Dr. Ashfaque H. Khan after his article “Rising Debt: A Threat to National Security”, has published a follow-up article on the issue titled: “Pakistan’s Debt: An Update”. He continues to highlight the fact that the if the pace of debt accumulation is not checked, Pakistan’s public debt in general and external debt in particular would reach unsustainable levels by 2019-20. These articles are one of many, that have brought this issue to the fore and forced the Finance Minister to respond in a particularly ‘belligerent’ manner.
On January 29, 2000, the then government constituted a Debt Reduction and Management Committee to assess Pakistan’s debt situation, analyze its evolution, ascertain its impact on the economy, provide recommendations to bring debt under control, and suggest the definitions of debt – both public and external – consistent with global practices.
The Committee completed its work and submitted the Report under the title “A Debt Burden Reduction and Management Strategy” to the then Finance Minister. The Committee defined External debt as:
Public and Publicly Guaranteed Debt
- Medium and Long Term Debt
- Other Medium and Long Term Debt
- Euro Bond
- Short – Term Including IDB
- IMF Debt
- Central Bank Deposits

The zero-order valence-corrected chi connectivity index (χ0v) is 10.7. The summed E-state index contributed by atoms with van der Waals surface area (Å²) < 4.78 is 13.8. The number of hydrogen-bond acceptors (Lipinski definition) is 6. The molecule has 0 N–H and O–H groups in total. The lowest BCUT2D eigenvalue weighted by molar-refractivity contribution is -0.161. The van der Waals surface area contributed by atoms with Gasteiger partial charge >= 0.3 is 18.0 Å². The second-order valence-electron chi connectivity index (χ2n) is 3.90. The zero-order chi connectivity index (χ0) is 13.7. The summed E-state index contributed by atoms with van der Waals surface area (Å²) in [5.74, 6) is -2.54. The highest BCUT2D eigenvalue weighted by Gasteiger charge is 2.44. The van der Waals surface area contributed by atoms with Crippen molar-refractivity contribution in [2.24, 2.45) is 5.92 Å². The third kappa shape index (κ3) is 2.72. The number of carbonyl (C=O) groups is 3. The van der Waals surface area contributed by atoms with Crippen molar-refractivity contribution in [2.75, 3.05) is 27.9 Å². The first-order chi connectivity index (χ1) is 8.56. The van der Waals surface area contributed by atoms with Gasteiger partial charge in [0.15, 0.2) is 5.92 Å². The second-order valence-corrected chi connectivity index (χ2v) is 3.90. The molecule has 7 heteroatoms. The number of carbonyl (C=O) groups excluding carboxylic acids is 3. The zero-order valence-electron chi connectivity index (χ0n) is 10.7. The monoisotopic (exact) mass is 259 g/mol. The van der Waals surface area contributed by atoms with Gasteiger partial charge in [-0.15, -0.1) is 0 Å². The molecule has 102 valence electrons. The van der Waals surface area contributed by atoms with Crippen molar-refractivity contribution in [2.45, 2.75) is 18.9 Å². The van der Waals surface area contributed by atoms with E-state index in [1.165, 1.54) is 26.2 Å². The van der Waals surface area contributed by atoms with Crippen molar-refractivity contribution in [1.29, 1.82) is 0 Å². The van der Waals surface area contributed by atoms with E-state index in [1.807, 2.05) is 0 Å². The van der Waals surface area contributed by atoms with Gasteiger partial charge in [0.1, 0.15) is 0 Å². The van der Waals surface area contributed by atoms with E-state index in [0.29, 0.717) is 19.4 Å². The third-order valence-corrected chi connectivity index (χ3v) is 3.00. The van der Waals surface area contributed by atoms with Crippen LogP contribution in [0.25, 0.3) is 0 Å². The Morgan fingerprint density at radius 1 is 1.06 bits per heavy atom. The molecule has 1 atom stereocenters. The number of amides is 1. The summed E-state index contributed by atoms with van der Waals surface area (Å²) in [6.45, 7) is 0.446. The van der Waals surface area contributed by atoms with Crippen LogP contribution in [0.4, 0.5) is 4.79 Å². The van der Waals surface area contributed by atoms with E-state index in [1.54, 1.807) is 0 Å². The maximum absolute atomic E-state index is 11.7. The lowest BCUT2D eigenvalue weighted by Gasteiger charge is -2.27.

- Private Non-Guaranteed Debt
- Debt Obligation to Residents in Foreign Exchange
- Bearer Certificates
- US & Bond
- Other Foreign Obligations
- Foreign Currency Accounts
- FE-25 Deposits
Public debt included debt payable in rupees and debt payable in foreign exchange converted in rupee by multiplying with the exchange rate. After the approval of the Debt Committee Report by the Cabinet in February 15, 2001, the Ministry reconciled the debt numbers with the Economic Affairs Division, SBP and the Ministry of Finance to arrive at one number for debt – both public and external – for Pakistan. The debt numbers of Pakistan were also reconciled with the IMF and the World Bank.
The present finance minister changed the definition of both public and external debt in June 2016. The deteriorating public debt to GDP ratio has remained perpetually in violation of the Fiscal Responsibility and Debt Limitation Act 2005, and the finance minister perhaps thought it right to change the definition of debt. The redefined debt through amendment in the Fiscal Responsibility and Debt Limitation (FRDL) Act 2005 was never discussed at any forum – be it public, print or electronic, or parliament. The FRDL Act 2005 was ‘silently’ amended as was the definition of debt – both public and external. Many independent economists have since then expressed serious reservations over the revised definition of external debt, which incidentally in not aligned with the IFIs definition (IMF and World Bank).
The difference between Finance Minister’s external debt and the one used by the IFIs is highlighted in the Table below:
Pakistan’s External Debt and Liabilities (Million $) 2015-16
|Finance Minister Definition||Amount||Standard Definition||Amount|
As opposed to the Finance Minister’s definition of debt ($57,757 million), the external debt on the basis of standard definition amounted to $73,063 million as of end-June 2016. During the first quarter (July – September) of 2016-17, it has further increased to $74,638 million. The Finance Minister has added $12.164 billion external debt and liabilities in three years as against $14.738 billion in five years by the previous government.